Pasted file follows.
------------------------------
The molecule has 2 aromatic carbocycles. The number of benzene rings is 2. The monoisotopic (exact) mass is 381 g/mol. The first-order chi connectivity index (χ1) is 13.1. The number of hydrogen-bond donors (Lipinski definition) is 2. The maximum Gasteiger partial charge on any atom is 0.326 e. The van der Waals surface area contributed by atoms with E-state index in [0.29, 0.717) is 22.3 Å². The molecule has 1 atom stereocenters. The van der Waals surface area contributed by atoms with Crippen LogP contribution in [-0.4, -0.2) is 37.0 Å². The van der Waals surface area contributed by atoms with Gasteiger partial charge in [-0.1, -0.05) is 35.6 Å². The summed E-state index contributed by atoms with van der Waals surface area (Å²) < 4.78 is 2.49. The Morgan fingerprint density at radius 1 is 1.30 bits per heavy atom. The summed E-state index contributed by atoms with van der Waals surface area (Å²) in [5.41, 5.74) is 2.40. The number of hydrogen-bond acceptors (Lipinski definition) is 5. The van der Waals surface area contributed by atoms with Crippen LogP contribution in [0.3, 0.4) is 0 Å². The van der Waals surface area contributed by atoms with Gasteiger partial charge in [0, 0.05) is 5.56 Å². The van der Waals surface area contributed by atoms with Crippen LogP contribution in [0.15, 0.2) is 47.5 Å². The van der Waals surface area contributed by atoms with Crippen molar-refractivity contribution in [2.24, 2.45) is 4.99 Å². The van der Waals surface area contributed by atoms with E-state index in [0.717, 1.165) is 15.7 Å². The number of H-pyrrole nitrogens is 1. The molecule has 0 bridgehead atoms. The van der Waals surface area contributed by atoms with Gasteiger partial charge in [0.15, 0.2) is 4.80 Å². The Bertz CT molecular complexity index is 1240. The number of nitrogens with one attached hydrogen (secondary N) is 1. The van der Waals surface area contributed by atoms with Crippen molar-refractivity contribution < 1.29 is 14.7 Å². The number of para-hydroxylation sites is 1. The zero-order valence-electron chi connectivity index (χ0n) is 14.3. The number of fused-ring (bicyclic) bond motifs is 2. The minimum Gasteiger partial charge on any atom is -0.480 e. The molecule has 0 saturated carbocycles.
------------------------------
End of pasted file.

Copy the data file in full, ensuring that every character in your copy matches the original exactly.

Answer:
The molecule has 2 aromatic carbocycles. The number of benzene rings is 2. The monoisotopic (exact) mass is 381 g/mol. The first-order chi connectivity index (χ1) is 13.1. The number of hydrogen-bond donors (Lipinski definition) is 2. The maximum Gasteiger partial charge on any atom is 0.326 e. The van der Waals surface area contributed by atoms with E-state index in [0.29, 0.717) is 22.3 Å². The molecule has 1 atom stereocenters. The van der Waals surface area contributed by atoms with Crippen LogP contribution in [-0.4, -0.2) is 37.0 Å². The van der Waals surface area contributed by atoms with Gasteiger partial charge in [-0.1, -0.05) is 35.6 Å². The summed E-state index contributed by atoms with van der Waals surface area (Å²) < 4.78 is 2.49. The Morgan fingerprint density at radius 1 is 1.30 bits per heavy atom. The summed E-state index contributed by atoms with van der Waals surface area (Å²) in [5.41, 5.74) is 2.40. The number of hydrogen-bond acceptors (Lipinski definition) is 5. The van der Waals surface area contributed by atoms with Crippen LogP contribution in [0.3, 0.4) is 0 Å². The van der Waals surface area contributed by atoms with Gasteiger partial charge in [0, 0.05) is 5.56 Å². The van der Waals surface area contributed by atoms with Crippen LogP contribution in [0.15, 0.2) is 47.5 Å². The van der Waals surface area contributed by atoms with Crippen molar-refractivity contribution in [2.24, 2.45) is 4.99 Å². The van der Waals surface area contributed by atoms with E-state index in [0.717, 1.165) is 15.7 Å². The number of H-pyrrole nitrogens is 1. The molecule has 0 bridgehead atoms. The van der Waals surface area contributed by atoms with Gasteiger partial charge in [0.15, 0.2) is 4.80 Å². The Bertz CT molecular complexity index is 1240. The number of nitrogens with one attached hydrogen (secondary N) is 1. The van der Waals surface area contributed by atoms with Crippen molar-refractivity contribution < 1.29 is 14.7 Å². The number of para-hydroxylation sites is 1. The zero-order valence-electron chi connectivity index (χ0n) is 14.3. The number of fused-ring (bicyclic) bond motifs is 2. The minimum Gasteiger partial charge on any atom is -0.480 e. The molecule has 0 saturated carbocycles.